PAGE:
6. In desperation, later that summer, Jenni wrote again to Philip Davies, who wrote again to IC, and finally some action was taken about the most pressing matter — the mould on the wall of her son’s bedroom. (Note: on the other side of this wall is a ventilation shaft serving the whole building – the temperature of which is thus beyond the control of this family’s “lifestyle choices”!). A false wall was installed over the existing one (as seen in our film), new damp-proofing was added. Promises were made that IC staff would revisit with a damp-meter, in future months, to check on whether the damp had returned. But nobody ever came.
  7. The workmen who came in 2012 and 2013 did not provide any redecoration to parts of the flat where they had done work. For a patch of wall where they had plastered over wallpaper, she was provided with a tin of paint…
  8. After this, Jenni more or less gave up hope of getting anything further done. As she movingly describes toward the end of our film (shot last year), she simply felt beaten into submission.
  9. This year, after copies of the film and my blog link were sent to IC, Jenni finally received a visit during which a fresh damp inspection was carried out, and some further remedial work was undertaken. This is now seven years on from that initial GP’s letter.

Jenni is grateful for this recent work, but points out that, whenever damp inspections have been carried out, it has been in the summer months – when condensation is much less of a problem than in the cold winter months. One assurance that Geraldine offered during our meeting was that a fresh inspection will be organised for the winter.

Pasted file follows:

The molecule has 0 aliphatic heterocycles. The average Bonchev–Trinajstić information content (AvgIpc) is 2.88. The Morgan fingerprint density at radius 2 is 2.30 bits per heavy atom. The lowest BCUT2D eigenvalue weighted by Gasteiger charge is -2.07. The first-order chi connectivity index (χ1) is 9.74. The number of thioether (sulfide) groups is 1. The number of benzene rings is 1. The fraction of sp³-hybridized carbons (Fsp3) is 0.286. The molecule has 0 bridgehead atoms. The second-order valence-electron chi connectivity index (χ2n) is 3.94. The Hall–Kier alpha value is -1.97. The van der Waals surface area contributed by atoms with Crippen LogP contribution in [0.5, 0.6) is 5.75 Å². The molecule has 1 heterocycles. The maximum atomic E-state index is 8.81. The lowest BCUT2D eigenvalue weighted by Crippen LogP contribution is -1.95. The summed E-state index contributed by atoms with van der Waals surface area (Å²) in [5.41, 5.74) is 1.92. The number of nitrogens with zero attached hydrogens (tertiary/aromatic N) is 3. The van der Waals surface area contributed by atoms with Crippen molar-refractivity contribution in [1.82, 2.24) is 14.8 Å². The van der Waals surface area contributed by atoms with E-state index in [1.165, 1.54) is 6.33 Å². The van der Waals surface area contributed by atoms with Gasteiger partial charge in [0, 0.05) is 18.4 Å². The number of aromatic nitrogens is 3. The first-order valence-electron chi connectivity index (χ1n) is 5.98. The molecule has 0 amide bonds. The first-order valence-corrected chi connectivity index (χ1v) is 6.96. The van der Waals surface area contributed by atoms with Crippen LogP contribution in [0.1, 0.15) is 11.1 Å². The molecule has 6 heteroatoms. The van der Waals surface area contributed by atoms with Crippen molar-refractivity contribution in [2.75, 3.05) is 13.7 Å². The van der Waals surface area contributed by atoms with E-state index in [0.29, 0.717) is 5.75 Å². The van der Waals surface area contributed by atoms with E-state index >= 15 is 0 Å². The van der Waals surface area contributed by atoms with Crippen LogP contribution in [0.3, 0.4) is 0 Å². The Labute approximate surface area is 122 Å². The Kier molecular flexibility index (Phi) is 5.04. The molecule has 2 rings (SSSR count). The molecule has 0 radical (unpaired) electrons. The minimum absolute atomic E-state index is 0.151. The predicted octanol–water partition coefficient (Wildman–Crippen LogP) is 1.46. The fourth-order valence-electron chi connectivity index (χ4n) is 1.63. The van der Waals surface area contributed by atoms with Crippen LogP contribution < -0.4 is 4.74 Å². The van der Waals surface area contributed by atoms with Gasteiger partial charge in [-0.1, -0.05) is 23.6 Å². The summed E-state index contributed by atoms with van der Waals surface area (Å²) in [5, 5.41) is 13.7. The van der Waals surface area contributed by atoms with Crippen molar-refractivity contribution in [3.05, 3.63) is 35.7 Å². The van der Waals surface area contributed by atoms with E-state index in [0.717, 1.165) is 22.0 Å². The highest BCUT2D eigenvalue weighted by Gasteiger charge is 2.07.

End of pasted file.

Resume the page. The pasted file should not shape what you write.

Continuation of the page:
So progress is being made, and indeed Geraldine and Adrienne were keen to impress on us that there have been recent improvements to Incommunities’ service strategies which they expect will bear fruit in future months and years. They pointed to the recent Fun Day at Crosley Wood (discussed in a previous blog) as evidence of this refreshed approach. Hopefully, then, things are indeed on the up. But we’re talking here about raising the bar from a position only inches above the floor… A tenant should not need to enlist the support of a councillor, a priest, an MP, and a university professor in order to prompt a landlord into action! The documents Jenni has kept suggest, at the very least, significant dysfunction in the procedures for logging work needed and then ensuring that it is adequately carried out. One can’t help wondering just how many residents, with less dogged determination than Jenni, have simply given up hope of trying to get things improved…